“Catch a Fire” opens with force – images of apartheid, marches and beatings. Clear signs of oppression set us up for a movie that increases in power and captivation as the story progresses. Yet surprisingly, in its impartiality “Catch a Fire” leaves a sense of ambiguity as to how we are supposed to judge the actions of those involved.
“Catch a Fire” follows the true story of Patrick Chamusso (Derek Luke), a family man and foreman at a large oil refinery, who becomes inextricably involved in the struggle for South African freedom despite his normally peaceful demeanor. After his plant is broken into, he is tortured for information by Nic Vos (Tim Robbins), a colonel in the police force. Despite Patrick’s innocence, he and his wife are beaten and abused. Once he is finally released, he faces a crucial decision: should he forget the evils committed against him by Nic Vos, and try to resume his life, or should he take up the fight to end apartheid and join the militant ANC? As the title suggests, Patrick chooses the latter, with dramatic implications for both his family and his life.
“Catch a Fire” succeeds above all else in its humanity. Because it tells the story of apartheid from an everyman viewpoint, the audience gets drawn into the struggle, and strong acting allows for the humanity of the struggle to shine through. Battles aren’t victimless. They’re fought on both sides by individual people with families and goals.
Nic Vos throws people around and watches them get tortured, but we never see him as evil. He lucidly predicts that despite his best efforts apartheid will end eventually, yet he works to protect his family and the order he vowed his allegiance to. As such, “Catch a Fire” poses the South African fight to end apartheid in a very interesting light – Chamusso’s struggle seems just, and he seems correct in choosing to become the person Nic Vos incorrectly assumed him to be at the film’s outset. Yet in failing to morally identify a culprit, “Catch a Fire” sends a mixed signal as a movie about political oppression. Nic Vos is not an immoral person; he is merely fighting to protect a status quo that involves the protection of his family.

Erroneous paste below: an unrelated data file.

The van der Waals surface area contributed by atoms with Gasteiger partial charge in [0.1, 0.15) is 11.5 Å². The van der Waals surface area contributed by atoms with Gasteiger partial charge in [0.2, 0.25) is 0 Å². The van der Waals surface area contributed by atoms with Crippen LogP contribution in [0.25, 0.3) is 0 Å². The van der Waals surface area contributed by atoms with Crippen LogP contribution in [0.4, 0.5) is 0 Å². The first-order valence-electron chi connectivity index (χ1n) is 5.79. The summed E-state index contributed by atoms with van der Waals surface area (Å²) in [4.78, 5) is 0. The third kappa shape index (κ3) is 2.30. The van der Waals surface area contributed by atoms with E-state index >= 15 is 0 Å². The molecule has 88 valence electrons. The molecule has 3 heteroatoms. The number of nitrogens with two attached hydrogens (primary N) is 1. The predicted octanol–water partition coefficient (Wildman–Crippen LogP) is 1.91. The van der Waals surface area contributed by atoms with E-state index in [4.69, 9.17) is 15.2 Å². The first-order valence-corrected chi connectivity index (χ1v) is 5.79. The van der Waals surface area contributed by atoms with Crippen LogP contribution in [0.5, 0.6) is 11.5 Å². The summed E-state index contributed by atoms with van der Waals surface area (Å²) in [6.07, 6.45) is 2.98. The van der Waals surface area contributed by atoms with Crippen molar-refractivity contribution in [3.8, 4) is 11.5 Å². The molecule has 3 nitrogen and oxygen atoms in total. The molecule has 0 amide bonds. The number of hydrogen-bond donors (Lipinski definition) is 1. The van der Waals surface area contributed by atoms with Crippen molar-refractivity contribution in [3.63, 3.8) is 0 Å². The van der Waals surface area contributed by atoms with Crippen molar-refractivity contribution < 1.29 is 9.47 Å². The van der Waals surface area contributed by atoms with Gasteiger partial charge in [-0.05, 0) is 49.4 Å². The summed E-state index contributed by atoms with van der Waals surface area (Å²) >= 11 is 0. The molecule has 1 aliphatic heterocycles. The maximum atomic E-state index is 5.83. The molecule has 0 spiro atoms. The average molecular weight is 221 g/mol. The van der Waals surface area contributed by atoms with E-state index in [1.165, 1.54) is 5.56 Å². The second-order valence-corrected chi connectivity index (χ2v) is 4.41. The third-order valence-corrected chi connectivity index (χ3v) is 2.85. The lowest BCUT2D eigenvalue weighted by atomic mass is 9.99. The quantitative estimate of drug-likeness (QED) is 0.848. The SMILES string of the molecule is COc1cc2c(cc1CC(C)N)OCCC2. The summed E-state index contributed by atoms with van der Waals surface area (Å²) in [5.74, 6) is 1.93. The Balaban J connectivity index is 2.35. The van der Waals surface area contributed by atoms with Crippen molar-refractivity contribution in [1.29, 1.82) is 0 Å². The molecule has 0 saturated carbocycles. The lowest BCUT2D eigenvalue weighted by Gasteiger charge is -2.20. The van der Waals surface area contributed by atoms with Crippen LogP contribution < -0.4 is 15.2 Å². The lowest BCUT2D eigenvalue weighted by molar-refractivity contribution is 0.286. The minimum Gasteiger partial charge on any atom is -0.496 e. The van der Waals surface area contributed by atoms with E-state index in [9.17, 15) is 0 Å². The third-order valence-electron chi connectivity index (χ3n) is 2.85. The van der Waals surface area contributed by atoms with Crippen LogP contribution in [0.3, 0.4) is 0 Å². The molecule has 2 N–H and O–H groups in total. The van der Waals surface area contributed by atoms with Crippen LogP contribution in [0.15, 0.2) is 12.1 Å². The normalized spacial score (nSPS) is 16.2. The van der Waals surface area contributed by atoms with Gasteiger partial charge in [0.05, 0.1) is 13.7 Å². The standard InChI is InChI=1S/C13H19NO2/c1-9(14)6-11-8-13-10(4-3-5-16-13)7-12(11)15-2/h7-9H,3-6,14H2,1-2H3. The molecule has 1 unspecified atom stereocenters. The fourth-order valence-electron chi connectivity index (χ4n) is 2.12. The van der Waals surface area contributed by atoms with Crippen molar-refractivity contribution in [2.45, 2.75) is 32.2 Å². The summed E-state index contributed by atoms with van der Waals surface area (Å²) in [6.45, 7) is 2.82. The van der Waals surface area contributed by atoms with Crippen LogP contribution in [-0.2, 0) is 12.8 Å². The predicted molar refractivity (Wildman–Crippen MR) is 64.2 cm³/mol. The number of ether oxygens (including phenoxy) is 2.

This moral ambiguity does not cripplingly detract from the telling of the story on a character level, but it does impede the message of the film on a political level. We are shown that Patrick is an apolitical person who becomes caught in a struggle he had no political stake in – because he was abused. Thus, it would seem that a message of the film is that terror breeds terrorism, in the sense that Patrick becomes what Nic Vos wanted to prevent. Terrorism is a hot topic, and so a movie about oppression causing innocent people to attempt to destroy buildings in protest would seem like a subtle political attack, a historical lesson about the relativity of blame. Yet Director Phillip Noyce said such an interpretation was not intended. This is for good reason – he wants to portray the South African conflict in its own right, tell the story as it hasn’t been told, and leave it as a tribute to the bravery of Chamusso and his compatriots.
In this respect “Catch a Fire” fails. By humanizing Nic Vos, Robbins confuses the sense of rightful struggle. Noyce tries to “have his cake and eat it too,” by ending with a modernist message of getting along peacefully, and in doing so he undercuts the validity of his attempted meaning, skewing it towards an ambiguity of blame that sends a message he doesn’t want sent.
Despite its failings, “Catch a Fire” does succeed as a tense character-driven drama. It is well scripted, acted, and shot. Derek Luke delivers a powerful and captivating performance, and this redeems some of the problems with moral ambiguity. “Catch a Fire” tells us that when the dust settles, everyone has some dirt on their hands. We shouldn’t worry about who has more dirt – we need to figure out a way to clean it off.